Verity Ockenden admits her results in 2022 have not been as she would have liked but the mental strength she’s been able to develop is a cherished prize
These days, both of my parents have long given up attempting to keep track of my precise whereabouts, while my friends have asked me to document my adventures in a novel so they may catch up at their leisure that way.
In general, I try keep my eyes firmly fixed on the horizon rather than losing myself in the tangled wake I’ve created. Occasionally, however, it is worth looking back and taking the time to appreciate all of the wild leaps life has taken and, during the festive period, it always seems like an apt time for stock-taking.
Zooming out on the year to appreciate its ups and downs in all their glory can be a useful tool as long as you always remember to value the invisible gains made and leave the comparison game aside.
Whenever I have had depressive episodes, it has always been an awareness of life’s unpredictability that kept me going. Depression makes everything seem hopelessly, irreversibly, unbearably awful no matter what the reality is, but what usually helps me is asking myself how I could possibly imagine exactly what is going to happen next. It might just be something very good. Something not worth missing. At the end of the day, it’s curiosity that keeps this particular cat alive.
Our own perspectives also change with time and experience, allowing for greater understanding of our previous selves and, consequentially, the wisdom to make better future decisions. For example, when I look back at my greatest athletics achievement to date, the bronze medal that I won at the European Indoor Championships in Torùn in 2021, I am still incredibly proud of it, but I would not pursue the same path that led me to it again.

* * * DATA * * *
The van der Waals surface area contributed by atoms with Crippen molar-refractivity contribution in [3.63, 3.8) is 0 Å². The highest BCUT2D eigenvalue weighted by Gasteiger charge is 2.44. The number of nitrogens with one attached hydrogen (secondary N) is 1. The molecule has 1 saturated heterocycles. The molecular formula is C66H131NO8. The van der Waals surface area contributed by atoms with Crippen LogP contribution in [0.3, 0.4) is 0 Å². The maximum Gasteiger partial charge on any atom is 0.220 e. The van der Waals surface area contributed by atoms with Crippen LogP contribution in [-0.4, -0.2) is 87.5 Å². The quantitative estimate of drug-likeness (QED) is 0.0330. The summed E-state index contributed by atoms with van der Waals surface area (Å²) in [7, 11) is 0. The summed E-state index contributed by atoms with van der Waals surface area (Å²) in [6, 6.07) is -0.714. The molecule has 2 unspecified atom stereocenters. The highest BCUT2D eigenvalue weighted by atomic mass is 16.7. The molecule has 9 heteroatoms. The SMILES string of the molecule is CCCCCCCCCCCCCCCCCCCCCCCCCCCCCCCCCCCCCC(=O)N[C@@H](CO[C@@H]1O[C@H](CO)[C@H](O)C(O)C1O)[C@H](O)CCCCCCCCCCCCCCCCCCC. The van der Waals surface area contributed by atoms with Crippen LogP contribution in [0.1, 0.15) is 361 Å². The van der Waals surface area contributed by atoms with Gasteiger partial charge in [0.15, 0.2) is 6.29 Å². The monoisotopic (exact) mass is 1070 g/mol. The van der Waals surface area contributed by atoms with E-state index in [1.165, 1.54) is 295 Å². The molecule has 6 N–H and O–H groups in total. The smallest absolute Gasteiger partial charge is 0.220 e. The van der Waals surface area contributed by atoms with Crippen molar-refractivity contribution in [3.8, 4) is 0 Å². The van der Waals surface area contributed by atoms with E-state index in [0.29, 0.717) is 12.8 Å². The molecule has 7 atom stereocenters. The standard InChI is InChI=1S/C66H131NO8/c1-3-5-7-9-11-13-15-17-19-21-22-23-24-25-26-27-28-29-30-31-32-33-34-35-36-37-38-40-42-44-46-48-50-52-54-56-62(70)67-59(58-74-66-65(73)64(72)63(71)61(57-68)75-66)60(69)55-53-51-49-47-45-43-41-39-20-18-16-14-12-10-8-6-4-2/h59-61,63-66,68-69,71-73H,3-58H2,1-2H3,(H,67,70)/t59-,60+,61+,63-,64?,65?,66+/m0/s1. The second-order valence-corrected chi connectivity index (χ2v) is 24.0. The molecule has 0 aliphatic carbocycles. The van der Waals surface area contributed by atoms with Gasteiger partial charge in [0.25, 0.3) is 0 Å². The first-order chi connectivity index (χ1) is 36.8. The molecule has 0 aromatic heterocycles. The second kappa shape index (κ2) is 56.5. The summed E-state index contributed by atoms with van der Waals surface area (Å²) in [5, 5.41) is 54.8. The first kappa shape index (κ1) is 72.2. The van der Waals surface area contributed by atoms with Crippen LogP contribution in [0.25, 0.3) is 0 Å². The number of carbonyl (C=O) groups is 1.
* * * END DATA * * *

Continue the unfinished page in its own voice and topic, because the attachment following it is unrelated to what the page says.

In retrospect, it’s blindingly obvious to me how unhealthy I was mentally at the time and I can see that I won the medal because athletics was the only thing I had left that I felt vaguely in control of. Negative energy can be a very powerful tool – and when it is present sometimes the best thing to do is acknowledge and make good use of it – but it is an extremely unsustainable source. It’s like burning a fossil fuel; sooner or later it will run out, and it will also leave a dirty great scar behind it.
Now that I am almost two years the wiser, and looking back at the material results of 2022, I’ll happily admit that they were…